We do not of course know what became of Lothar Preen after death, save that his corpse was eaten by worms. So great had his legend grown that his grave, in the pretty little churchyard at St Bibblybibdib’s, was dug up, a few months after he had been buried, just to make sure he was actually dead and gone. That is when they saw the worms, gobbling up what was left of the maestro, by the light of their tarry torches on a foul October night. The churchyard did not look so pretty then.

Some said that is how he would be remembered, as supper for worms – the worms that had even gnawed through his conductor’s baton, which was buried with him, alongside his favourite tea-strainer and oodles upon oodles of unpaid bills. But of course that is not why we remember Lothar Preen today. We remember him for the magnificent recordings of The Phlogiston Variations, of Clamp’s Fifth, of The Pretty Little Tea-Strainers song cycle. We remember him, too, for the incident in a Marseilles dockyard tavern when he stabbed a rival maestro in the eye, as if he were Marlowe, and for the many many wells he poisoned, and for feeding that cellist into a sausage mincer. He was never convicted of any of these crimes, for it was said he committed them when the balance of his mind was disturbed, when he was unhinged. But quite frankly, was he ever hinged, from the moment he first became conscious, in the pretty little convent hospital of St Spivack’s, as his mother lay dying?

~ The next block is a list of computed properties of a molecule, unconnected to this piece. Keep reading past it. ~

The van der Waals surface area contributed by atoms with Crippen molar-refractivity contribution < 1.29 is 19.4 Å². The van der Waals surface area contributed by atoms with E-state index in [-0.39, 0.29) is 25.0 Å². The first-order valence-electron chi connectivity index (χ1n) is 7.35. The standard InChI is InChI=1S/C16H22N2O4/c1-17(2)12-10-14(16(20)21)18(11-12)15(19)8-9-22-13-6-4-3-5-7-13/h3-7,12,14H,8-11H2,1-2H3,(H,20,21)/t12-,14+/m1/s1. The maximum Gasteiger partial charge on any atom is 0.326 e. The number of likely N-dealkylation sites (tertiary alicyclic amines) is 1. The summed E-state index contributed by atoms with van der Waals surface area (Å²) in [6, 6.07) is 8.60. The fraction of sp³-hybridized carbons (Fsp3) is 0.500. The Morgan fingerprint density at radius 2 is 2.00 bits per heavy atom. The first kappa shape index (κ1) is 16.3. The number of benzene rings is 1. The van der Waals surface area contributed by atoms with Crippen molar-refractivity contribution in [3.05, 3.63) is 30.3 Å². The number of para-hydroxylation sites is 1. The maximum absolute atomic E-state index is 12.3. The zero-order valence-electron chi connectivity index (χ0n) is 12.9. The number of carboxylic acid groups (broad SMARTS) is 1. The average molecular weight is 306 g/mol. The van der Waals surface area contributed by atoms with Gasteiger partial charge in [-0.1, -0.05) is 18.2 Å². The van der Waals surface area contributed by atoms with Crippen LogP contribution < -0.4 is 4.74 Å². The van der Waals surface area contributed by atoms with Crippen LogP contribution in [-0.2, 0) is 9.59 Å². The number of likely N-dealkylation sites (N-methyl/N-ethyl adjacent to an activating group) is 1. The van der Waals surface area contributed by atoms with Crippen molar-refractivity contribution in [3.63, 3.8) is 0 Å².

His childhood alone is a tale of unhingements, best avoided by those without strong stomachs. For every example of precocious musical genius, there are twenty or thirty murders, stabbings, slicings, loppings, poisonings, stranglings, and other gruesome and grisly doings. Few people have been able to read his memoir, A Childhood Of Precocious Musical Genius And Murderous Psychotic Unhingement, without keeping a bucket beside them in which to vomit.

Vomit, indeed, seems to have played an important part in the life of the adult Preen, if we are to believe his accounts of riotous carousing in the more insalubrious taverns down at the Marseilles docks. It was in such squalor the maestro would hold court, his bouffant a thing of blinding grandeur. When he was not stabbing rival maestri in the eyes, he was jabbing at them verbally, taunting them with his superior baton flailing technique, or simply waiting for them to keel over drunk before giving them a good kicking in the head. It is part of the legend that at no time did he ever pay for a single drink during these nights of high debauch.